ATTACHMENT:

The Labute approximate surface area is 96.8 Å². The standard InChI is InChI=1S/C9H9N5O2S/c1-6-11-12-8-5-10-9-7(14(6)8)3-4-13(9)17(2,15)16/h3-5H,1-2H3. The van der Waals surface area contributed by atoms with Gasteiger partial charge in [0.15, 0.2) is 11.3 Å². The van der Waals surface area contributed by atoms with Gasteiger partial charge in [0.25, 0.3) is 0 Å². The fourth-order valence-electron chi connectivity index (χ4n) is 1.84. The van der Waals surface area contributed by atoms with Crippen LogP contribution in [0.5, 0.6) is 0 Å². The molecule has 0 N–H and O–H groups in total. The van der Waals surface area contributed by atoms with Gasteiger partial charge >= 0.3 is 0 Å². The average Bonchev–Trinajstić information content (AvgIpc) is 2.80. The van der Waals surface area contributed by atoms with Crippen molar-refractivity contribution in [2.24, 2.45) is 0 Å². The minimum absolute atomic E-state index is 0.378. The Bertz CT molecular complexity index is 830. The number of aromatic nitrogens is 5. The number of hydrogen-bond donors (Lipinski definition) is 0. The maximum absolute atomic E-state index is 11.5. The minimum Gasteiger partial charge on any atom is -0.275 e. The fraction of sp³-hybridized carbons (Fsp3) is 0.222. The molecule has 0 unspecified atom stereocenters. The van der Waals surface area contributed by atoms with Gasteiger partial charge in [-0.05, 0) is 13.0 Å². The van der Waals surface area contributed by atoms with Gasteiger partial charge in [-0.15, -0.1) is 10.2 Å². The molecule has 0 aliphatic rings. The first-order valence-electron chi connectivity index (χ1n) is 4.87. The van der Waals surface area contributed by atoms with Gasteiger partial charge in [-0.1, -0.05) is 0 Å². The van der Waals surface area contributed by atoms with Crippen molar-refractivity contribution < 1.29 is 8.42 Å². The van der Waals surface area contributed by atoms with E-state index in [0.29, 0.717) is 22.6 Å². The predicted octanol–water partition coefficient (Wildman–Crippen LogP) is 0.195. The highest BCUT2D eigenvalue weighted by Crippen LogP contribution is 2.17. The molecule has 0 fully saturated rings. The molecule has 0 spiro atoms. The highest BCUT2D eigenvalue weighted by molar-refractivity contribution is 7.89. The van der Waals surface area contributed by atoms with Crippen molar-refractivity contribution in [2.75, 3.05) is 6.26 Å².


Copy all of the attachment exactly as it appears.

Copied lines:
The Labute approximate surface area is 96.8 Å². The standard InChI is InChI=1S/C9H9N5O2S/c1-6-11-12-8-5-10-9-7(14(6)8)3-4-13(9)17(2,15)16/h3-5H,1-2H3. The van der Waals surface area contributed by atoms with Gasteiger partial charge in [0.15, 0.2) is 11.3 Å². The van der Waals surface area contributed by atoms with Gasteiger partial charge in [0.25, 0.3) is 0 Å². The fourth-order valence-electron chi connectivity index (χ4n) is 1.84. The van der Waals surface area contributed by atoms with Crippen LogP contribution in [0.5, 0.6) is 0 Å². The molecule has 0 N–H and O–H groups in total. The van der Waals surface area contributed by atoms with Gasteiger partial charge >= 0.3 is 0 Å². The average Bonchev–Trinajstić information content (AvgIpc) is 2.80. The van der Waals surface area contributed by atoms with Crippen molar-refractivity contribution in [2.24, 2.45) is 0 Å². The minimum absolute atomic E-state index is 0.378. The Bertz CT molecular complexity index is 830. The number of aromatic nitrogens is 5. The number of hydrogen-bond donors (Lipinski definition) is 0. The maximum absolute atomic E-state index is 11.5. The minimum Gasteiger partial charge on any atom is -0.275 e. The fraction of sp³-hybridized carbons (Fsp3) is 0.222. The molecule has 0 unspecified atom stereocenters. The van der Waals surface area contributed by atoms with Gasteiger partial charge in [-0.05, 0) is 13.0 Å². The van der Waals surface area contributed by atoms with Gasteiger partial charge in [-0.15, -0.1) is 10.2 Å². The molecule has 0 aliphatic rings. The first-order valence-electron chi connectivity index (χ1n) is 4.87. The van der Waals surface area contributed by atoms with Gasteiger partial charge in [-0.1, -0.05) is 0 Å². The van der Waals surface area contributed by atoms with Crippen molar-refractivity contribution < 1.29 is 8.42 Å². The van der Waals surface area contributed by atoms with E-state index in [0.29, 0.717) is 22.6 Å². The predicted octanol–water partition coefficient (Wildman–Crippen LogP) is 0.195. The highest BCUT2D eigenvalue weighted by Crippen LogP contribution is 2.17. The molecule has 0 fully saturated rings. The molecule has 0 spiro atoms. The highest BCUT2D eigenvalue weighted by molar-refractivity contribution is 7.89. The van der Waals surface area contributed by atoms with Crippen molar-refractivity contribution in [2.75, 3.05) is 6.26 Å².